September is CMT awareness month, and my hero has it


My husband (Neil) has Charcot Marie Tooth (CMT), named after the three physicians who were the first to describe it in 1886: Jean-Martin Charcot, Pierre Marie, and Howard Henry Tooth. CMT is a group of inherited disorders that affect the peripheral nerves, which are the nerves outside the brain and spinal cord. There are more than 70 different kinds of CMT. Each kind is caused by a different mutation. The most common forms of CMT are passed down from one generation to the next. Symptoms of the most common kinds of CMT start to show before the age of 20, Neil’s symptoms didn’t start until he was around the age of 24. Neil’s symptoms seem to be those of the most common types of CMT. Those symptoms are:

  • High arched feet
  • Drop foot
  • Loss of muscle in the calves
  • Hammer toes
  • Difficulty with balance
  • Similar symptoms in the hands
  • Tiredness

Problems this causes:

  • Difficulty lifting his feet while walking
  • Reduced or absent tendon reflexes
  • Loss of muscle control in feet, lower legs, and hands (problems squatting, tying shoes, gripping, opening jars, etc…)

There are no known treatments that stop or slow the progression of CMT, which is why I am doing my part to help raise awareness!

Neil wears leg braces, which makes it easier for him to walk.


Neil has also taken physical and occupational therapy to help maintain muscle strength.

If you would like more information about CMT, or would like to make a donation to finding a cure, please visit:       judgement

spoon theory

The spoon theory is an analogy some disabled people, and those with chronic illnesses (like CMT), use to describe their everyday living experiences when their disability or illness results in a reduced amount of energy available for productive tasks. Spoons are a unit of measurement used to track how much energy a person has throughout each day. Every activity “costs” a certain number, or amount of spoons, which can only be replaced by rest. The term “spoons” was coined by Christine Miserandino on her website: http://www.butyoudon’ In the article The spoon Theory she recalled a conversation she had with her close friend who asked her what it felt like to have lupus. The two were in a diner, so Christine took spoons from nearby tables to use as a visual aid. She handed her friend the spoons, and asked her to describe the events of a typical day. Christine took a spoon away for each activity her friend mentioned, demonstrating that spoons (energy) must be rationed to avoid running out before the end of the day.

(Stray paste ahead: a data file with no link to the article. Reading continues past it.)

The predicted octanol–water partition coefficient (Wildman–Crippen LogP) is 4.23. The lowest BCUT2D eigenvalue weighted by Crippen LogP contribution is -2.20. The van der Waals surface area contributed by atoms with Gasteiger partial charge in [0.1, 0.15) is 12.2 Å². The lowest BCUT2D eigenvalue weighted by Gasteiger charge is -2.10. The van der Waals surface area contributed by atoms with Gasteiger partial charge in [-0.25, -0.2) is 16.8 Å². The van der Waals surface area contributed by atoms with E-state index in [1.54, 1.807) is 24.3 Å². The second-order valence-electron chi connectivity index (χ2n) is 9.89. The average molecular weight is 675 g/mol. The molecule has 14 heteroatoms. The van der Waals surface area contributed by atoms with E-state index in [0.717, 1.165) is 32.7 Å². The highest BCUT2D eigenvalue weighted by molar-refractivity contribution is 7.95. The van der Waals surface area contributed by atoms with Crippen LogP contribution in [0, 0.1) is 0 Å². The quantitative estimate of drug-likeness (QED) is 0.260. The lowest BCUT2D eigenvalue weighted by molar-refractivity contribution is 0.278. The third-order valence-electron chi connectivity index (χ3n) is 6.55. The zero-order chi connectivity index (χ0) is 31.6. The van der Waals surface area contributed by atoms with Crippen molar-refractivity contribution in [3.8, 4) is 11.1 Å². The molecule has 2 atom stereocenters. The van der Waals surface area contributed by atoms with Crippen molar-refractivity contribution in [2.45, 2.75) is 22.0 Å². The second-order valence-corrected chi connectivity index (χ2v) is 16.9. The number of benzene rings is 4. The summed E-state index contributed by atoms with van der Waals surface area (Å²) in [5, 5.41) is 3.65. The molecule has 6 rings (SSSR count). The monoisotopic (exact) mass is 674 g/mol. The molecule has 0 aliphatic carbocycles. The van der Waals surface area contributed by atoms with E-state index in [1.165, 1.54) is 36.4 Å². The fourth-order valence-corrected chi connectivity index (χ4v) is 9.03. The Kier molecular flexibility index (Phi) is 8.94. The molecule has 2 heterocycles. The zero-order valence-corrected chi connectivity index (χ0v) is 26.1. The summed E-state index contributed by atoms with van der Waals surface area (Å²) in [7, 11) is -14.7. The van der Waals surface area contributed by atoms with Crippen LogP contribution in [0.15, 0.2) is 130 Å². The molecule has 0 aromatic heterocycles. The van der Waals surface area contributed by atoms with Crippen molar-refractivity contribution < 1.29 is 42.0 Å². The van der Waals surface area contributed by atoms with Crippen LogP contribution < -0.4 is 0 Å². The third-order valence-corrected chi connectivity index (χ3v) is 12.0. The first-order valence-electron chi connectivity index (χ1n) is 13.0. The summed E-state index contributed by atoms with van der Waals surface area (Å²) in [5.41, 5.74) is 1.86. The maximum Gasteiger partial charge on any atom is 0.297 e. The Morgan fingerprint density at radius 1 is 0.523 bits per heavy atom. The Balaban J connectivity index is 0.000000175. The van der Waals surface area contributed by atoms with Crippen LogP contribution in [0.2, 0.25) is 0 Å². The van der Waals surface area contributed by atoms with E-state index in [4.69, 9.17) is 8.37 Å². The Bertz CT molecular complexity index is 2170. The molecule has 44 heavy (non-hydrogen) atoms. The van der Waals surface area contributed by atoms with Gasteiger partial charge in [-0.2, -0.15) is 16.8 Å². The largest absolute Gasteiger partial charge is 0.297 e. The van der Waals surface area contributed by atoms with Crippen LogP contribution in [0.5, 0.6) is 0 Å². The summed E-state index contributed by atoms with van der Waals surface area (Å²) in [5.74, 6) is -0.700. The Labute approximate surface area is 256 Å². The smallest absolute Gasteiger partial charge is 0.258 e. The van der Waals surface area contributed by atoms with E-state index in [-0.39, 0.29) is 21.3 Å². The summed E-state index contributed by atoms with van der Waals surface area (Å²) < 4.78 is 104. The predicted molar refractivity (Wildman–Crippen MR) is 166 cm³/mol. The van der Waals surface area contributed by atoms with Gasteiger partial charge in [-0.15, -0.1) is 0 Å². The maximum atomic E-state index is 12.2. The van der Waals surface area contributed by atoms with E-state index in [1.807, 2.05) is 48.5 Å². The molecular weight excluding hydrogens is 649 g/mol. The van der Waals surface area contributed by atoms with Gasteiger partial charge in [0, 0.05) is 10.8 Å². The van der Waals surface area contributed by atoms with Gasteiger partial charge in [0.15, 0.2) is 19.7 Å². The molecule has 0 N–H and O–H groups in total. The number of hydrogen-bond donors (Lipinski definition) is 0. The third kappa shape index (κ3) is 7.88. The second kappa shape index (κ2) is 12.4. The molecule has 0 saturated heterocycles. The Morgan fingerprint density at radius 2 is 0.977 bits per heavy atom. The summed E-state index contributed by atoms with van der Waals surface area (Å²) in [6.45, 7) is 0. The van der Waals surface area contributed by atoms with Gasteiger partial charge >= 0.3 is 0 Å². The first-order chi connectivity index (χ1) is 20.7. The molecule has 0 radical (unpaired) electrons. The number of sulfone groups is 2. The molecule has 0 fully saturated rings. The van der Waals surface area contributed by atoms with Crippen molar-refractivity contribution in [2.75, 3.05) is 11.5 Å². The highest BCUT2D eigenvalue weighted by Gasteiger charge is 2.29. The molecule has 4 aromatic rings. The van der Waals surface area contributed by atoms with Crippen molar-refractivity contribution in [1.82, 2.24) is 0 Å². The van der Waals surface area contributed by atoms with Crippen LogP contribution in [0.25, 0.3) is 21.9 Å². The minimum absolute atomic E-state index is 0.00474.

spoon theory explained

Not only am I writing to raise awareness about CMT, but I also want to let the people who read this know that people who have chronic illnesses, like Neil, are not being anti-social when they leave a party early, or are not able to attend certain events because of their illness. Please, put yourselves in their shoes before you judge or label them as “lazy” or “not fun.” To the so-called friends and family members who have labeled Neil, I really hope you’re reading this!


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5 Responses to September is CMT awareness month, and my hero has it

  1. Thank you my love. You are my greatest supporter!

    Liked by 1 person

  2. This kind of goes right along with my blog post this evening. People expect others to be like them or be someone they aren’t. I always enjoy my time with you and Neil and who ever thinks he’s boring is a moron!

    Liked by 1 person

  3. kristianw84 says:

    Thank you, Jason!! Never a dull moment when we all get together!


  4. Pingback: You Can Check Out Anytime You Like, But You Can Never Leave. – On The Right Path

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